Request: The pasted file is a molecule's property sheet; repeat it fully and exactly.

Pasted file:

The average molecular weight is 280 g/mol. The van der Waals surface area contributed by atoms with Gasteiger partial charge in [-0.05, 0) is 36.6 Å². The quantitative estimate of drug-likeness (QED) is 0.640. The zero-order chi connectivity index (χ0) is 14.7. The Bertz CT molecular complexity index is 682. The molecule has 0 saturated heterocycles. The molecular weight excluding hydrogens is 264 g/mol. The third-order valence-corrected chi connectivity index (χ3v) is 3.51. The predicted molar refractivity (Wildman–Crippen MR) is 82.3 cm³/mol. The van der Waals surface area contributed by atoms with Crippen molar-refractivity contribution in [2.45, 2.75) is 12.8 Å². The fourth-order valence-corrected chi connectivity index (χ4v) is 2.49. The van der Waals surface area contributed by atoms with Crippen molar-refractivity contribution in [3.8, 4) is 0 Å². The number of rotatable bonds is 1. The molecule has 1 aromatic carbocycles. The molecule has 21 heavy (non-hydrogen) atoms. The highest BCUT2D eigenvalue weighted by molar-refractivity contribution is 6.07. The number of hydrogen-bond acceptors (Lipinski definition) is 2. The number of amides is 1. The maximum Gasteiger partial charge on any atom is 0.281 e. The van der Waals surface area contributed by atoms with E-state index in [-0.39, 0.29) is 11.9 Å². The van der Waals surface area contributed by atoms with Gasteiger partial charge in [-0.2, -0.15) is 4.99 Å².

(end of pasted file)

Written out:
The average molecular weight is 280 g/mol. The van der Waals surface area contributed by atoms with Gasteiger partial charge in [-0.05, 0) is 36.6 Å². The quantitative estimate of drug-likeness (QED) is 0.640. The zero-order chi connectivity index (χ0) is 14.7. The Bertz CT molecular complexity index is 682. The molecule has 0 saturated heterocycles. The molecular weight excluding hydrogens is 264 g/mol. The third-order valence-corrected chi connectivity index (χ3v) is 3.51. The predicted molar refractivity (Wildman–Crippen MR) is 82.3 cm³/mol. The van der Waals surface area contributed by atoms with Crippen molar-refractivity contribution in [2.45, 2.75) is 12.8 Å². The fourth-order valence-corrected chi connectivity index (χ4v) is 2.49. The van der Waals surface area contributed by atoms with Crippen molar-refractivity contribution in [3.8, 4) is 0 Å². The number of rotatable bonds is 1. The molecule has 1 aromatic carbocycles. The molecule has 21 heavy (non-hydrogen) atoms. The highest BCUT2D eigenvalue weighted by molar-refractivity contribution is 6.07. The number of hydrogen-bond acceptors (Lipinski definition) is 2. The number of amides is 1. The maximum Gasteiger partial charge on any atom is 0.281 e. The van der Waals surface area contributed by atoms with E-state index in [-0.39, 0.29) is 11.9 Å². The van der Waals surface area contributed by atoms with Gasteiger partial charge in [-0.2, -0.15) is 4.99 Å².